- Teams: Detroit Pistons at New York Knicks
- Date: Jan. 31, 2012
- Time: 7:30 p.m.
- Television: Fox Sports Detroit
- Pistons: 4-18
- Knicks: 7-13
- Toney Douglas
- Landry Fields
- Carmelo Anthony (Note: ‘Melo is a game-time decision)
- Amar’e Stoudemire
- Tyson Chandler
Las Vegas projection
Spread: Pistons +8.5
Score: Knicks win, 95.75-87.25
Three things to watch
1. Can Knight bounce back?
Brandon Knight played poorly last night against Milwaukee and, for the first time in his young career, got benched. The plus side? He should be rested tonight after playing just 24 minutes (the first time he’s played fewer than 30 minutes since becoming a starter) and he has a favorable matchup. The Knicks have not got much production out of their point guard spot. Toney Douglas is shooting 32 percent and rookie Iman Shumpert is shooting just 37 percent. How Knight responds to his worst performance of the season will be interesting.
2. Can Greg Monroe have a big impact against Tyson Chandler?
In the first meeting between the Pistons and Knicks, Greg Monroe was decent scoring the ball (15 points on 7-for-11 shooting), but he only grabbed five rebounds and Tyson Chandler defended him well, coming up with a couple steals when Monroe was trying to make moves inside. The Pistons need Monroe to be his usual self offensively, but they also need him to be a much stronger presence rebounding the ball this time around.
3. Can they defend ‘Melo/Amar’e again?
The first time these teams played, Detroit held Carmelo Anthony and Amar’e Stoudemire to 35 points on combined 13-for-29 shooting. That’s pretty good, considering how the Pistons have struggled defensively and considering how both of those guys are dynamic scorers. What was bad was Mike Bibby, Josh Harrellson and Iman Shumpert all having great shooting nights and reaching double figures. The Knicks are struggling, but probably a bit better than their record suggests and a home game against arguably the worst team in the league is coming along at the right time for them. I wouldn’t bet on bad games from Anthony and Stoudemire tonight.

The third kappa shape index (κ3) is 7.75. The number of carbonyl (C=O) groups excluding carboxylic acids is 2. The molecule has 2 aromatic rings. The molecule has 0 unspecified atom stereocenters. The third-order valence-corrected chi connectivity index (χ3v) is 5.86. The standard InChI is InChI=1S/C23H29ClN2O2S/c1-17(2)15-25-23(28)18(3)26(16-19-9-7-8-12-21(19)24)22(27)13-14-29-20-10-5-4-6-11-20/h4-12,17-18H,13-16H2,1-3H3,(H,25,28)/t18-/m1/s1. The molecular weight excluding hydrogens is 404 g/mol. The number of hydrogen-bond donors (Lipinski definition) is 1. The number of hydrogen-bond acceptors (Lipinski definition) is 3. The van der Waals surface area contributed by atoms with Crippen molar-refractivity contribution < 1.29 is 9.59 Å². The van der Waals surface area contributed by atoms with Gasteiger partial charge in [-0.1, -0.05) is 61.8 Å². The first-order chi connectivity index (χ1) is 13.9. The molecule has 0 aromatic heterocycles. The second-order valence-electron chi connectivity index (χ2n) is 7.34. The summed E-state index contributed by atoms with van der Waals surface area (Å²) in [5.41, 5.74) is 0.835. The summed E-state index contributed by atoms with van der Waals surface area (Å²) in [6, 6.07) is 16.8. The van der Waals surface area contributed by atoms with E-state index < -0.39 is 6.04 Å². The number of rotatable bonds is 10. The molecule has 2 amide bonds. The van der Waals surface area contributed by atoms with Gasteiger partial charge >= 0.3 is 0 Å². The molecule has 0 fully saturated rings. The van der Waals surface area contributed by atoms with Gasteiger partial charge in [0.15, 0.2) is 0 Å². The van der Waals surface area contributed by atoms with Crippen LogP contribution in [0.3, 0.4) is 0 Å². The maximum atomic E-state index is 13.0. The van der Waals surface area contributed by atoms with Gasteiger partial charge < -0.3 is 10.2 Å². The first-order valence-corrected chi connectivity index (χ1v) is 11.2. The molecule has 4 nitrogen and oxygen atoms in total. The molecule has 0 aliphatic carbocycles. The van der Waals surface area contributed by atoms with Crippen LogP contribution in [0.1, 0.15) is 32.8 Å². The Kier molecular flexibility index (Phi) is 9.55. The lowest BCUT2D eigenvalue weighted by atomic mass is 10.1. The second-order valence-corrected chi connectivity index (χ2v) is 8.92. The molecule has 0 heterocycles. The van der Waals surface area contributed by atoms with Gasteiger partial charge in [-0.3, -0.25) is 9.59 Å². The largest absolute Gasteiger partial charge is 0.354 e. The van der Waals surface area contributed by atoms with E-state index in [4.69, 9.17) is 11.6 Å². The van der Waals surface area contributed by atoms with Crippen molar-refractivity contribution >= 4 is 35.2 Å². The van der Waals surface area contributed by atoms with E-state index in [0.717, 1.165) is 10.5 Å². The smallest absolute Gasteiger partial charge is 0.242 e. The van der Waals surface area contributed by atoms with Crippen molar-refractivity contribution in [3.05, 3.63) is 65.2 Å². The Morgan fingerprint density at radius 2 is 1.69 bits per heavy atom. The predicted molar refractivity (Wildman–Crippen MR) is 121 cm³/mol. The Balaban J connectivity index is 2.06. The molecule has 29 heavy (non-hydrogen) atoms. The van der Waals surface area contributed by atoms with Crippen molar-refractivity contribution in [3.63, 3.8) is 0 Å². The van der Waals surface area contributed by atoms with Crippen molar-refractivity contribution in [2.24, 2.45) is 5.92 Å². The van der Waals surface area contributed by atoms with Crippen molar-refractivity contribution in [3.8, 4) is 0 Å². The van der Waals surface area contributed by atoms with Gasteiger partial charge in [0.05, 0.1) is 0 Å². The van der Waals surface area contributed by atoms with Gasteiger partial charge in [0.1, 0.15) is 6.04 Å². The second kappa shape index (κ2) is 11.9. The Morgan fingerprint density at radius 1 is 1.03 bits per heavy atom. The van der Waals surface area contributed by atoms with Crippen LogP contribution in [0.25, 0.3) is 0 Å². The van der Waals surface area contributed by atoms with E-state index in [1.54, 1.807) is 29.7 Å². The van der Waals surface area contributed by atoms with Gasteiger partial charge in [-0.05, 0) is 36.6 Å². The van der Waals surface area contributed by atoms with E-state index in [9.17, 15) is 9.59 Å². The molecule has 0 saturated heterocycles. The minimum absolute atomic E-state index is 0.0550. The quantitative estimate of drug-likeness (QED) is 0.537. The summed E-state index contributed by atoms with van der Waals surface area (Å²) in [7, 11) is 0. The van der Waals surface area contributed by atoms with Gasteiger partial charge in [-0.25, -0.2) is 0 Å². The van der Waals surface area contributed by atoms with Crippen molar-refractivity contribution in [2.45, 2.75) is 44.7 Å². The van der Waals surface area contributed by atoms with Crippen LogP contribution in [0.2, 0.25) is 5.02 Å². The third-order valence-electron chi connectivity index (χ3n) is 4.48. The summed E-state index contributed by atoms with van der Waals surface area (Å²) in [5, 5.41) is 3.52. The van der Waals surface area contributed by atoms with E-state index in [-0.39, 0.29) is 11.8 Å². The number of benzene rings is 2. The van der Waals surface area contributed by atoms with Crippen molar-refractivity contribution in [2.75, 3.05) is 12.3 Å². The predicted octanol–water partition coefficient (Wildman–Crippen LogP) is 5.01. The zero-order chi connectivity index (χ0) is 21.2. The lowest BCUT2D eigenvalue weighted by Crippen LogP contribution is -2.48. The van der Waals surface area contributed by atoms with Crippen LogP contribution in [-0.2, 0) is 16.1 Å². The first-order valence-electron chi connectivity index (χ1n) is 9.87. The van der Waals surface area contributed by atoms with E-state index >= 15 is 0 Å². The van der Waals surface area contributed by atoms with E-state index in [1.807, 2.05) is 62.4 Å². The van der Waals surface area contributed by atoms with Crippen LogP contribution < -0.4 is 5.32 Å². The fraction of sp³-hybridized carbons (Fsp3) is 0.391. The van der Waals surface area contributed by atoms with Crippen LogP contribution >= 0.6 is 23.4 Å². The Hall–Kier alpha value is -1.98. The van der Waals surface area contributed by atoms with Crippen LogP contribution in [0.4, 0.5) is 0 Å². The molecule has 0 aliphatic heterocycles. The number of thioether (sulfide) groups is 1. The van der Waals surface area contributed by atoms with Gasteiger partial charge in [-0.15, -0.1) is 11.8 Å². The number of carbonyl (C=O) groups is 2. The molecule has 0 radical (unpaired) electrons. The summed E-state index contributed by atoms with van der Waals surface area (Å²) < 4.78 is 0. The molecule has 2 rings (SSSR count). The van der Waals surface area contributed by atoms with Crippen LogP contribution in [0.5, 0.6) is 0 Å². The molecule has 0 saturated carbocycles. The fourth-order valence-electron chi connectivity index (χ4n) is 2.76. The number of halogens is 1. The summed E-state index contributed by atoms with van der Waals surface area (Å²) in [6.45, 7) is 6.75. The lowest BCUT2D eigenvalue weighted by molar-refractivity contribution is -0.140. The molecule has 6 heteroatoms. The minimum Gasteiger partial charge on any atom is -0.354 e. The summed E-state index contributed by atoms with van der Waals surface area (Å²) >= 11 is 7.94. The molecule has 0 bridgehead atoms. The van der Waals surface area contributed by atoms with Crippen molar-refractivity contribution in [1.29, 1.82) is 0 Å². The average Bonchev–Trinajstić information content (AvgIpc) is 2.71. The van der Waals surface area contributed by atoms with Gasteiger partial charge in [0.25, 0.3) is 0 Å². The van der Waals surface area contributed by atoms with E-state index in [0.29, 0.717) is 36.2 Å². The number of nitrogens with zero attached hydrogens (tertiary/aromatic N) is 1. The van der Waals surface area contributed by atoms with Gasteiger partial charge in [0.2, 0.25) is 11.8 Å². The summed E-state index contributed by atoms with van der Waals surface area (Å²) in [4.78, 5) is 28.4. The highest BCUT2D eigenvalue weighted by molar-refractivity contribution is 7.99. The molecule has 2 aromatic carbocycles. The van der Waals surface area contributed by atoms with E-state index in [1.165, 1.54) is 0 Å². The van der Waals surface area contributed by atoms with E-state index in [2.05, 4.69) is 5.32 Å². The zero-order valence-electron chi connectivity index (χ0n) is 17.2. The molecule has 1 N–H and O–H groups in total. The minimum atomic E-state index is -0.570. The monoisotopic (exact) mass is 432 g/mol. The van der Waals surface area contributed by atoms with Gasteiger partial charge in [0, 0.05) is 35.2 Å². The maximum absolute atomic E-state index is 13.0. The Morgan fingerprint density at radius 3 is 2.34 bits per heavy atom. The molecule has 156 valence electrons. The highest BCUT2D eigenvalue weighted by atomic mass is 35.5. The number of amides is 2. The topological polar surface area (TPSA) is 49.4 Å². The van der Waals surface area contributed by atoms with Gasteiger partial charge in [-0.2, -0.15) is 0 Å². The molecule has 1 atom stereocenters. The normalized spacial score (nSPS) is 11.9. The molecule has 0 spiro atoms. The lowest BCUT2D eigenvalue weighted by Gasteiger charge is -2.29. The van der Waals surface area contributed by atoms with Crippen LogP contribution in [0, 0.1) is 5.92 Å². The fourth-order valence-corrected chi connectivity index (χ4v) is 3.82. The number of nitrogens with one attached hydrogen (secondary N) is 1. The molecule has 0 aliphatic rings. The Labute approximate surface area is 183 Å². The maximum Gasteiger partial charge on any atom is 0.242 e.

Gregg Popovich’s handling of young players explains why the Spurs won’t hit bottom like the Pistons did
Henry Abbott at TrueHoop has a great piece on Gregg Popovich that everyone who loves basketball should read in its entirety. As anything Spurs-related tends to do though, it made me reminisce about the 2000s Pistons, and namely, why those Pistons have become these Pistons while Popovich’s Spurs, though probably not title contenders anymore, are still a good team despite a roster that has dealt with both age and injuries catching up with its stars and hasn’t had the benefit of lottery picks to restock its talent.
This passage, in particular, caught my attention: